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The Pirate Queen interview: How Singer Studios and Lucy Liu brought forgotten history to life

The VR game is available on Meta Quest and PC VR now.

I had a favorite version of Mulan growing up (Anita Yuen in the 1998 Taiwanese TV series). I obsessed over Chinese period TV series like Legend of the Condor Heroes, My Fair Princess and The Book and the Sword. I consider myself fairly well-versed in Chinese historical figures, especially those represented in ‘90s and 2000s entertainment in Asia. So when I found out that a UK-based studio had made a VR game called The Pirate Queen based on a forgotten female leader who was prolific in the South China Sea, I was shocked. How had I never heard of her? How had the Asian film and TV industry never covered her?

I got to play a bit of the game this week, which was released on the Meta Quest store and Steam on March 7th. The titular character Cheng Shih is voiced by actor Lucy Liu, who also executive produced this version of the game with UK-based Singer Studios’ CEO and founder Eloise Singer. Liu and Singer sat with me for an interview discussing The Pirate Queen, Cheng Shih, VR’s strengths and the importance of cultural and historical accuracy in games and films.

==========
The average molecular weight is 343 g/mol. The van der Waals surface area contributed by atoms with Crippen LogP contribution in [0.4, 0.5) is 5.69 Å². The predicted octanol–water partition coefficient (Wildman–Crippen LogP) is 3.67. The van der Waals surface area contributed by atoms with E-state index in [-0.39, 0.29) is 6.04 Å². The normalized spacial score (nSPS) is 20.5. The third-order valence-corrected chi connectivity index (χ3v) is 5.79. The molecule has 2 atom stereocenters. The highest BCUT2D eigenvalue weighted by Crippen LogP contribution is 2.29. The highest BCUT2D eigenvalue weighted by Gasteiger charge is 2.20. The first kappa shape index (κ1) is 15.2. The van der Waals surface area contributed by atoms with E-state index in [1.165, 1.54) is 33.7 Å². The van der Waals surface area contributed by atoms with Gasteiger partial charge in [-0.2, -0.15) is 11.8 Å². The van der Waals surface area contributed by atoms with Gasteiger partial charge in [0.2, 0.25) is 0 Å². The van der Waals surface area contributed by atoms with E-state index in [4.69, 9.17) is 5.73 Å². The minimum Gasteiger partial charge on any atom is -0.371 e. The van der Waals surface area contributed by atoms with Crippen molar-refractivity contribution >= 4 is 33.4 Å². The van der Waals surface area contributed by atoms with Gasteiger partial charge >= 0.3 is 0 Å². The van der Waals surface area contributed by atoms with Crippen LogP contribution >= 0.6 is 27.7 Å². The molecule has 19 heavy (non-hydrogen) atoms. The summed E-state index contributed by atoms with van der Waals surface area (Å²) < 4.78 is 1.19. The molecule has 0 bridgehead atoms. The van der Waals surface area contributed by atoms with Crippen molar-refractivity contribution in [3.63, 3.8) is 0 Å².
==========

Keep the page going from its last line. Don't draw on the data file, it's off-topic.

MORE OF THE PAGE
Cheng Shih, which translates to “Madam Cheng” or “Mrs Cheng,” was born Shi Yang. After she married the pirate Cheng Yi (usually romanized as Zheng Yi), she became known as Cheng Yi Sao, which translates to “wife of Cheng Yi.” Together they led the Guangdong Pirate Confederation in the 1800s. Upon her husband’s death in 1807, she took over the reins and went on to become what South China Morning Post described as “history’s greatest pirate.”